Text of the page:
This passage just as much applies to March this year, which is closely associated with the penetrating clamour of the authorities’ propaganda. Since March 10, 2010, apart from armoured vehicles and armed patrol cars as well as those brand new military and police cars whose names we don’t know, there have also been propaganda cars decked with coloured banners and Five-Starred Red Flags passing through the Lingkhor road and main roads of Lhasa. Deafening loudspeakers repeatedly play songs by the "government sponsored" singer Tseten Dolma such as: “Bitterness has Turned to Sweetness after the Communist Party Came ” and the “Song of Emancipated Serfs”. Those revolutionary songs, which have been popular for many political movements, makes the whole of Lhasa once more be flooded with the gruesome and evil spectre of the Cultural Revolution. Moreover, banners hang on the cars reading: “The army-civilian relationship is just like that of fish and water, Han Chinese and Tibetans are one family”. It is so offensive to the eyes that it has a strong sense of irony.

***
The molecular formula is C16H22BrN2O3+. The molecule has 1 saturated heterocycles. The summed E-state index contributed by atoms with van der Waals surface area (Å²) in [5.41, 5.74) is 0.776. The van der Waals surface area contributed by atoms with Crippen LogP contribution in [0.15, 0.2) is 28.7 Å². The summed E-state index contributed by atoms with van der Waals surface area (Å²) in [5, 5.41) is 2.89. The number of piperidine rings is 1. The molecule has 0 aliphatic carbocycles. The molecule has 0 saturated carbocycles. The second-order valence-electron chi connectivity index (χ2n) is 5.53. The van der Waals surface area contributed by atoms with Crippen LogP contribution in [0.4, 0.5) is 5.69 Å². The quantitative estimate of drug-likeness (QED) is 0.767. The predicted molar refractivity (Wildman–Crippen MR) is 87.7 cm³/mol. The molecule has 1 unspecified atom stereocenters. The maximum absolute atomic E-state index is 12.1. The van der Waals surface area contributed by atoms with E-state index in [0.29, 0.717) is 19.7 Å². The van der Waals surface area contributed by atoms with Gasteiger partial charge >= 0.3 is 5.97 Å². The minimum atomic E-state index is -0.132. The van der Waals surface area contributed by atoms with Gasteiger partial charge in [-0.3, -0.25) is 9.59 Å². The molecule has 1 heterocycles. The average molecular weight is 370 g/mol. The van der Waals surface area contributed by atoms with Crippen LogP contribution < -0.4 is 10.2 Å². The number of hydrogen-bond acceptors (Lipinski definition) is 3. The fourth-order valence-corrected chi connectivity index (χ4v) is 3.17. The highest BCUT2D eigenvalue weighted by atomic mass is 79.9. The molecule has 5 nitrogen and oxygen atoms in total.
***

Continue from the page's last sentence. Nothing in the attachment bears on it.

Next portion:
The mindset of the authorities is really strange; on the one hand they feel the urge to terrorise Tibetans, spreading fear but on the other hand they want to create a harmonious, joyful and happy family atmosphere. So the problem is who really believes them? Perhaps the passing tourists? Or the journalists who have been invited to watch a meticulously prepared stage play? This place is nothing but an absurd drama turning the lives of those living in it into abnormality. On the surface, we only see Tibet with blue sky, with white clouds and the magnificent sunlight as well as the always smiling and seemingly honest and simple Tibetan people, perfectly in line with the image the outside world has of Tibet. Furthermore, in order to give their rule the appearance of legality, the authorities spare no pains to reconstruct the story of two entirely different societies, an old one and a new one. But in fact, this story is only an imitation of those fabricated excuses, which the  colonisers made up in order to invade other people’s land and plunder other people’s resources. History is nothing but repeating itself with the only differences being time, place and people.